‘Women in War’ HA session 2019 resources

Here are the resources that were explained in the HA 2019 conference in Chester about ‘Women in War’.

The timeline thematic activity:

Women in war over time thematic

British women in war timeline


Activity using the memorial to the women of the British Empire who did in WW1


Activity about the role of women in WW1 from a transnational perspective 

  • Take an inference diagram* and work with it.
  • Now pass them around and look at each others’ work (this could, of course be on the wall)
  • What can we infer from the source collection as a whole?
  • Which of these roles do you think would have continuity with 19thC women’s roles and which were driven by the necessities of war?
  • What would you now like to know about WW1 Y9? (why not let an activity such as this drive a student led framing of the WW1 enquiry question they wish to pursue?)

2019 women WW1 sources as inference diagrams – *they are all here.


And go to the ‘slot-ins’ page of this site for Women in War ‘slot-ins’!




YHF Resources: Thomas Becket session

The teaching materials that were presented in November 2018 at Yorkshire History Forum are here for your use. York PGCE medieval religion lessons-FINAL

They are:

  1. An activity about religion in medieval life with plan, resources and subject knowledge for teachers.
  2. Two lessons about Becket, with resources and subject knowledge for teachers.
  3. A fully resourced lesson on the rivalry between York and Canterbury that was fueled by the Becket affair with an impact on the historic environment still evident today.
  4. A lesson on medieval pilgrimage with teacher plan, resources and subject knowledge update.

These materials were developed by the University of York PGCE historians 2017-18. To do this they worked with Jeremy Muldowney from York Minster and with Dr John Jenkins, University of York and other members of the Centre for Christianity and Culture. The materials were edited by Helen Snelson.



When did William conquer England?

Now there’s a big question for a Friday afternoon! Attached here are a couple of resources that you can use to help students decide. Hugh, who developed these, recommends a dramatic intro for each scenario:

  • Was it when he was out of breath on the top of Senlac Hill?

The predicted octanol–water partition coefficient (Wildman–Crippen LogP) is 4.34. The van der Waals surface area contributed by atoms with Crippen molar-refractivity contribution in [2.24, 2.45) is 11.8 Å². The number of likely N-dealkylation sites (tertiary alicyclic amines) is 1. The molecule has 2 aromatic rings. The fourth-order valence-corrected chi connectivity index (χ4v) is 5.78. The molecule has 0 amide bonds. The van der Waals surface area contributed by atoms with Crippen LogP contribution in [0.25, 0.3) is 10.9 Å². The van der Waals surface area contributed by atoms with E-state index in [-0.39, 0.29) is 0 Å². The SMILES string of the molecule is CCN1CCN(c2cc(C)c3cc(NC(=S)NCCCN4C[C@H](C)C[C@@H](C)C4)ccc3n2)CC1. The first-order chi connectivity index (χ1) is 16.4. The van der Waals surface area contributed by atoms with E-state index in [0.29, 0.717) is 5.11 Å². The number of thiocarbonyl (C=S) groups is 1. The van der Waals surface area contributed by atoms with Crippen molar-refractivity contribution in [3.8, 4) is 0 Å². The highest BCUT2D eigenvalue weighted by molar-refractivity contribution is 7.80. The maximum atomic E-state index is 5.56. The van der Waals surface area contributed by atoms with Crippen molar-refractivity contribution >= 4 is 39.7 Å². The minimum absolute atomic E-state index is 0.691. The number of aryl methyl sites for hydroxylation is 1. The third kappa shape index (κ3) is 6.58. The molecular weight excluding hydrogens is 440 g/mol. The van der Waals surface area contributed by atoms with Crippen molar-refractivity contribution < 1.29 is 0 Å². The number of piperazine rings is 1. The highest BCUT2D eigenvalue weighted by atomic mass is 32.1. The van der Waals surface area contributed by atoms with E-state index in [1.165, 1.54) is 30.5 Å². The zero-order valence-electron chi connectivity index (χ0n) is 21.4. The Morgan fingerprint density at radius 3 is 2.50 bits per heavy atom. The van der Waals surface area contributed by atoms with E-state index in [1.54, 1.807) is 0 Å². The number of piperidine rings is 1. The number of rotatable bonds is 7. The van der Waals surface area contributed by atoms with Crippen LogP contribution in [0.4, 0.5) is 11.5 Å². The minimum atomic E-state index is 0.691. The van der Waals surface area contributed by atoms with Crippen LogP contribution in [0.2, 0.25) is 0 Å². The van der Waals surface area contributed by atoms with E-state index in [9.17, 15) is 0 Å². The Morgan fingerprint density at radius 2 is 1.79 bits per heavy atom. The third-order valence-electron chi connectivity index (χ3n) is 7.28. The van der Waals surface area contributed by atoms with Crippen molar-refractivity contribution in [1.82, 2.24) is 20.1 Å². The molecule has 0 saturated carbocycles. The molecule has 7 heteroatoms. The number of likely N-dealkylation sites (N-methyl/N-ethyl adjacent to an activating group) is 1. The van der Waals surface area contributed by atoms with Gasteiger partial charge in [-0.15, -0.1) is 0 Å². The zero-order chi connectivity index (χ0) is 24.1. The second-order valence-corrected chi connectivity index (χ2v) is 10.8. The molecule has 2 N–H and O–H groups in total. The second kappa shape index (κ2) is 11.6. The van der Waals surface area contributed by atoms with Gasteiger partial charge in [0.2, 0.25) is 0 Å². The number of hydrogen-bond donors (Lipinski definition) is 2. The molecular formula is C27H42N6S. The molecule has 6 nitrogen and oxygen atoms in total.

• Was it as he sat smugly in the charred remains of York Minster?
  • Or was it…?

Students create a situation report for each scenario. When did William Conquer England

And, in case you need it, a crib sheet to get you started: MASTER – When did William Conquer England

Norman York Minster

Here are a selection of photos taken of the Norman parts of York Minster that may be useful resources for classwork. Descriptions of what they are are underneath.  If you need information about York Minster and church history across any period do contact Alex O’Donnell from the Minster learning team via alexod@yorkminster.org. The team will be happy to help with staff knowledge updating and/or work with students from Key Stage 1 through to A Level. They have a lot of information on the Minster in the Tudor Reformation period that may be very useful for some of us.

The Doomstone: this would have originally been on the front of one, or possibly both, of the Norman York Minsters. It would have given a clear message to worshippers about what awaited them if they did not lead a godly life and that they needed the church. There would also have been a depiction of heaven, but this is lost. It would have been brightly painted. If you look carefully you can see devils and the mouth of hell as a cauldron. There are also toads emerging from nostrils!

The remains of a statue of the Virgin and Child is early Norman. It may have been defaced at the Reformation, or in order to use it as core stucture material.

There are two lovely examples of Norman pillars. One of them has no top and so you can clearly see how the pillars, while beautifully faced, were packed with rubble.

The weathered figures are probably apostles and they would have been on the outside of the Norman cathedral(s).

Why two pictures of brick walls?  Well, the first is built of millstone grit. It’s re-cycled Roman stone. The Minster was, and is, built of local Tadcaster limestone, whereas the Romans used gritstone for their forum, which was on the site of the Minster. Gritstone is tougher than limestone and the Norman builders took full advantage of all the Roman remains in the area to use the gritstone to build strong foundation walls. Clever folk those Normans! The second wall picture shows herring-bone pattern. It is typical of Anglo-Saxon building and reminds us that Norman masters had Anglo-Saxon workmen building their cathedrals and churches.

The top of the column is richly carved and still has some remains of red paint on it. It is not unlike a rough classical column and the Norman architecture style is known as Romanesque in the rest of Europe.

The stained glass is Norman, which makes it some of the oldest that survives. It would have been part of a window in the Norman cathedral(s).

The small piece of stone (in the plastic box!) is actually very valuable. It is a fragment that shows how Normans painted their churches white and then painted on red false mortar lines. This is a rare surviving fragment of what would have been a very common scene in Norman England. Possibly the white painting made buildings stand out as very rich and important.

The Minster Learning Centre staff can explain how the Norman cathedrals developed with their handy model!